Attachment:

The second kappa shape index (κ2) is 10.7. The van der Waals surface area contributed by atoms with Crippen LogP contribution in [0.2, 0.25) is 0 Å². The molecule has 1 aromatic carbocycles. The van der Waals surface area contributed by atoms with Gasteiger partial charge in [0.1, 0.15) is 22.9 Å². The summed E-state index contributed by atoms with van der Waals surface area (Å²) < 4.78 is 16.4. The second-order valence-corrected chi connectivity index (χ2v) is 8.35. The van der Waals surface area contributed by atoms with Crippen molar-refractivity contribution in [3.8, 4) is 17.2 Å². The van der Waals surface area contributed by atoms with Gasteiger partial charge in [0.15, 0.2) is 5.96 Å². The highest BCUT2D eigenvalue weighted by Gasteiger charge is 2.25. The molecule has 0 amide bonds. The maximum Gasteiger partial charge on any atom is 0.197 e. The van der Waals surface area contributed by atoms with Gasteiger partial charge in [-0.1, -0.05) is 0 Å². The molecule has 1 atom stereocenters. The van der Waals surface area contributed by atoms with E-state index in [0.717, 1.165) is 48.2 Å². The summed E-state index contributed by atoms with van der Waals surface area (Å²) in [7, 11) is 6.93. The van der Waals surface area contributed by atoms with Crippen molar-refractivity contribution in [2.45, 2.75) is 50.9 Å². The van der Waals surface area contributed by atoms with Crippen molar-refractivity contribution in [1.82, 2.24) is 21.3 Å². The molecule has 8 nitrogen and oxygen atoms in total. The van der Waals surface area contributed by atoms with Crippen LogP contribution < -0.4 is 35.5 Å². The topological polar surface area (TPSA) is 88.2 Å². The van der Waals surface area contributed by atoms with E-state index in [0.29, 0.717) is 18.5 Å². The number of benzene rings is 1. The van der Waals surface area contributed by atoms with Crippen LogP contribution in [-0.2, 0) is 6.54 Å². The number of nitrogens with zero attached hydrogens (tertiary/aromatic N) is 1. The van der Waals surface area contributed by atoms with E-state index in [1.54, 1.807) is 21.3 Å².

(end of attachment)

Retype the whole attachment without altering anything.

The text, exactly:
The second kappa shape index (κ2) is 10.7. The van der Waals surface area contributed by atoms with Crippen LogP contribution in [0.2, 0.25) is 0 Å². The molecule has 1 aromatic carbocycles. The van der Waals surface area contributed by atoms with Gasteiger partial charge in [0.1, 0.15) is 22.9 Å². The summed E-state index contributed by atoms with van der Waals surface area (Å²) < 4.78 is 16.4. The second-order valence-corrected chi connectivity index (χ2v) is 8.35. The van der Waals surface area contributed by atoms with Crippen molar-refractivity contribution in [3.8, 4) is 17.2 Å². The van der Waals surface area contributed by atoms with Gasteiger partial charge in [0.15, 0.2) is 5.96 Å². The highest BCUT2D eigenvalue weighted by Gasteiger charge is 2.25. The molecule has 0 amide bonds. The maximum Gasteiger partial charge on any atom is 0.197 e. The van der Waals surface area contributed by atoms with Gasteiger partial charge in [-0.1, -0.05) is 0 Å². The molecule has 1 atom stereocenters. The van der Waals surface area contributed by atoms with E-state index in [0.717, 1.165) is 48.2 Å². The summed E-state index contributed by atoms with van der Waals surface area (Å²) in [7, 11) is 6.93. The van der Waals surface area contributed by atoms with Crippen molar-refractivity contribution in [2.45, 2.75) is 50.9 Å². The van der Waals surface area contributed by atoms with Crippen molar-refractivity contribution in [1.82, 2.24) is 21.3 Å². The molecule has 8 nitrogen and oxygen atoms in total. The van der Waals surface area contributed by atoms with Crippen LogP contribution < -0.4 is 35.5 Å². The topological polar surface area (TPSA) is 88.2 Å². The van der Waals surface area contributed by atoms with E-state index in [0.29, 0.717) is 18.5 Å². The number of benzene rings is 1. The van der Waals surface area contributed by atoms with Crippen LogP contribution in [-0.2, 0) is 6.54 Å². The number of nitrogens with zero attached hydrogens (tertiary/aromatic N) is 1. The van der Waals surface area contributed by atoms with E-state index in [1.54, 1.807) is 21.3 Å².